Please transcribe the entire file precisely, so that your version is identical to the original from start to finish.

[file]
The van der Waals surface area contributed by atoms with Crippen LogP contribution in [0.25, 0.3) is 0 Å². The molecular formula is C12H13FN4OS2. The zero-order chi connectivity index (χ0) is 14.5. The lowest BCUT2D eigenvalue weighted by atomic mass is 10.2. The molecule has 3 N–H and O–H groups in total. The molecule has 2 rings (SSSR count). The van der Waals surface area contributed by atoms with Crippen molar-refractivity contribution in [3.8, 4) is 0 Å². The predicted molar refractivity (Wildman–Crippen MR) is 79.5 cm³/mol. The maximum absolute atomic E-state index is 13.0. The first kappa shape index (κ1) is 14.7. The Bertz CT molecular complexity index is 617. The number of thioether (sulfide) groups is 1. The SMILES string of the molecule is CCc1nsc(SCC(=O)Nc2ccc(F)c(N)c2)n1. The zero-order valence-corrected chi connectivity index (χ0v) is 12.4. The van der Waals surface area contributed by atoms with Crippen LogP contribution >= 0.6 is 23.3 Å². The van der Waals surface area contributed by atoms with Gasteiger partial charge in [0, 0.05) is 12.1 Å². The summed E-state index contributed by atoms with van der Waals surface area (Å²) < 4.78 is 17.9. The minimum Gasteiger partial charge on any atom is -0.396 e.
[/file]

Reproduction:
The van der Waals surface area contributed by atoms with Crippen LogP contribution in [0.25, 0.3) is 0 Å². The molecular formula is C12H13FN4OS2. The zero-order chi connectivity index (χ0) is 14.5. The lowest BCUT2D eigenvalue weighted by atomic mass is 10.2. The molecule has 3 N–H and O–H groups in total. The molecule has 2 rings (SSSR count). The van der Waals surface area contributed by atoms with Crippen molar-refractivity contribution in [3.8, 4) is 0 Å². The predicted molar refractivity (Wildman–Crippen MR) is 79.5 cm³/mol. The maximum absolute atomic E-state index is 13.0. The first kappa shape index (κ1) is 14.7. The Bertz CT molecular complexity index is 617. The number of thioether (sulfide) groups is 1. The SMILES string of the molecule is CCc1nsc(SCC(=O)Nc2ccc(F)c(N)c2)n1. The zero-order valence-corrected chi connectivity index (χ0v) is 12.4. The van der Waals surface area contributed by atoms with Crippen LogP contribution >= 0.6 is 23.3 Å². The van der Waals surface area contributed by atoms with Gasteiger partial charge in [0, 0.05) is 12.1 Å². The summed E-state index contributed by atoms with van der Waals surface area (Å²) < 4.78 is 17.9. The minimum Gasteiger partial charge on any atom is -0.396 e.